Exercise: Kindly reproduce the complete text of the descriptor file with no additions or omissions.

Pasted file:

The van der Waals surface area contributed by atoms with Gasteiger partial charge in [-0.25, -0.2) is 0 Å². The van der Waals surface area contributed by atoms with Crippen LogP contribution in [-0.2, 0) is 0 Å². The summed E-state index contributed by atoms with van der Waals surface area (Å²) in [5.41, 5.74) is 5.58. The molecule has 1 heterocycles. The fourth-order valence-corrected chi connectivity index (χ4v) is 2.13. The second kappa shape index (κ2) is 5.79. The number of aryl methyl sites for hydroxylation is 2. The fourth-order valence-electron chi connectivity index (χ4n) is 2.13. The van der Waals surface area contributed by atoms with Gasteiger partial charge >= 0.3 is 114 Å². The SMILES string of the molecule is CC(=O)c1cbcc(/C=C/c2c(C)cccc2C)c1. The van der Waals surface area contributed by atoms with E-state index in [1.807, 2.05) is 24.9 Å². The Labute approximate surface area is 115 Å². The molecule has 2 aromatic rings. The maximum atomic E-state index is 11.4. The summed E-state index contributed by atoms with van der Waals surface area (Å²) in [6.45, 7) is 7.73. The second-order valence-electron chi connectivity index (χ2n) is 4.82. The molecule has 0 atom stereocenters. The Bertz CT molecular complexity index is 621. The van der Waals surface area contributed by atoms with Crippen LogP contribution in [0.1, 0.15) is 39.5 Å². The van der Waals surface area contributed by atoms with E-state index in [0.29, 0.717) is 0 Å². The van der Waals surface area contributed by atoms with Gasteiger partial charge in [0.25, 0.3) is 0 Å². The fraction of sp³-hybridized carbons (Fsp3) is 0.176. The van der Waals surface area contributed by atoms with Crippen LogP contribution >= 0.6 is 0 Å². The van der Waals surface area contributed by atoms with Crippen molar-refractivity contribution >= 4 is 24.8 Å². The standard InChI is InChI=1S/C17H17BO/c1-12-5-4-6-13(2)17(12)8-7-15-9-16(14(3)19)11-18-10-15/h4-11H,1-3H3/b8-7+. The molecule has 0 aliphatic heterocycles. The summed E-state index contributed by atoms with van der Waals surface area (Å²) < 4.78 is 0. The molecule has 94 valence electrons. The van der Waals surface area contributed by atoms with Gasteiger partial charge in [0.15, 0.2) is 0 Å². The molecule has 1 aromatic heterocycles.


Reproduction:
The van der Waals surface area contributed by atoms with Gasteiger partial charge in [-0.25, -0.2) is 0 Å². The van der Waals surface area contributed by atoms with Crippen LogP contribution in [-0.2, 0) is 0 Å². The summed E-state index contributed by atoms with van der Waals surface area (Å²) in [5.41, 5.74) is 5.58. The molecule has 1 heterocycles. The fourth-order valence-corrected chi connectivity index (χ4v) is 2.13. The second kappa shape index (κ2) is 5.79. The number of aryl methyl sites for hydroxylation is 2. The fourth-order valence-electron chi connectivity index (χ4n) is 2.13. The van der Waals surface area contributed by atoms with Gasteiger partial charge >= 0.3 is 114 Å². The SMILES string of the molecule is CC(=O)c1cbcc(/C=C/c2c(C)cccc2C)c1. The van der Waals surface area contributed by atoms with E-state index in [1.807, 2.05) is 24.9 Å². The Labute approximate surface area is 115 Å². The molecule has 2 aromatic rings. The maximum atomic E-state index is 11.4. The summed E-state index contributed by atoms with van der Waals surface area (Å²) in [6.45, 7) is 7.73. The second-order valence-electron chi connectivity index (χ2n) is 4.82. The molecule has 0 atom stereocenters. The Bertz CT molecular complexity index is 621. The van der Waals surface area contributed by atoms with Crippen LogP contribution in [0.1, 0.15) is 39.5 Å². The van der Waals surface area contributed by atoms with E-state index in [0.29, 0.717) is 0 Å². The van der Waals surface area contributed by atoms with Gasteiger partial charge in [0.25, 0.3) is 0 Å². The fraction of sp³-hybridized carbons (Fsp3) is 0.176. The van der Waals surface area contributed by atoms with Crippen LogP contribution >= 0.6 is 0 Å². The van der Waals surface area contributed by atoms with Crippen molar-refractivity contribution >= 4 is 24.8 Å². The standard InChI is InChI=1S/C17H17BO/c1-12-5-4-6-13(2)17(12)8-7-15-9-16(14(3)19)11-18-10-15/h4-11H,1-3H3/b8-7+. The molecule has 0 aliphatic heterocycles. The summed E-state index contributed by atoms with van der Waals surface area (Å²) < 4.78 is 0. The molecule has 94 valence electrons. The van der Waals surface area contributed by atoms with Gasteiger partial charge in [0.15, 0.2) is 0 Å². The molecule has 1 aromatic heterocycles.